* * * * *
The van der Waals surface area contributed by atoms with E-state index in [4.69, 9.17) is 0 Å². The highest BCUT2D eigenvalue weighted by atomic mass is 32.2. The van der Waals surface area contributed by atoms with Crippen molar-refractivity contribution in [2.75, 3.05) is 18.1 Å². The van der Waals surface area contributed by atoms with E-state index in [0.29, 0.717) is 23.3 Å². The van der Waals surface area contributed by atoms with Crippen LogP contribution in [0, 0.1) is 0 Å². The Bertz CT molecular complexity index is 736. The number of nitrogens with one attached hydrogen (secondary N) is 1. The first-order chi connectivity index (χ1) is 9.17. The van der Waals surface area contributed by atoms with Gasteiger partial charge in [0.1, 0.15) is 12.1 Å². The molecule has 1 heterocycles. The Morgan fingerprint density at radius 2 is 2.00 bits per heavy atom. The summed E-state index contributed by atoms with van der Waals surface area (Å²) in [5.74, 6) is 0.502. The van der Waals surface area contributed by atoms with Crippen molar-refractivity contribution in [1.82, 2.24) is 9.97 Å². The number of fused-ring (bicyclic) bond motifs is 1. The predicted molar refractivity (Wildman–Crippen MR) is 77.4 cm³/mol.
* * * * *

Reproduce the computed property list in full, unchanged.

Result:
The van der Waals surface area contributed by atoms with E-state index in [4.69, 9.17) is 0 Å². The highest BCUT2D eigenvalue weighted by atomic mass is 32.2. The van der Waals surface area contributed by atoms with Crippen molar-refractivity contribution in [2.75, 3.05) is 18.1 Å². The van der Waals surface area contributed by atoms with E-state index in [0.29, 0.717) is 23.3 Å². The van der Waals surface area contributed by atoms with Crippen LogP contribution in [0, 0.1) is 0 Å². The Bertz CT molecular complexity index is 736. The number of nitrogens with one attached hydrogen (secondary N) is 1. The first-order chi connectivity index (χ1) is 9.17. The van der Waals surface area contributed by atoms with Gasteiger partial charge in [0.1, 0.15) is 12.1 Å². The molecule has 1 heterocycles. The Morgan fingerprint density at radius 2 is 2.00 bits per heavy atom. The summed E-state index contributed by atoms with van der Waals surface area (Å²) in [5.74, 6) is 0.502. The van der Waals surface area contributed by atoms with Crippen molar-refractivity contribution in [1.82, 2.24) is 9.97 Å². The number of fused-ring (bicyclic) bond motifs is 1. The predicted molar refractivity (Wildman–Crippen MR) is 77.4 cm³/mol.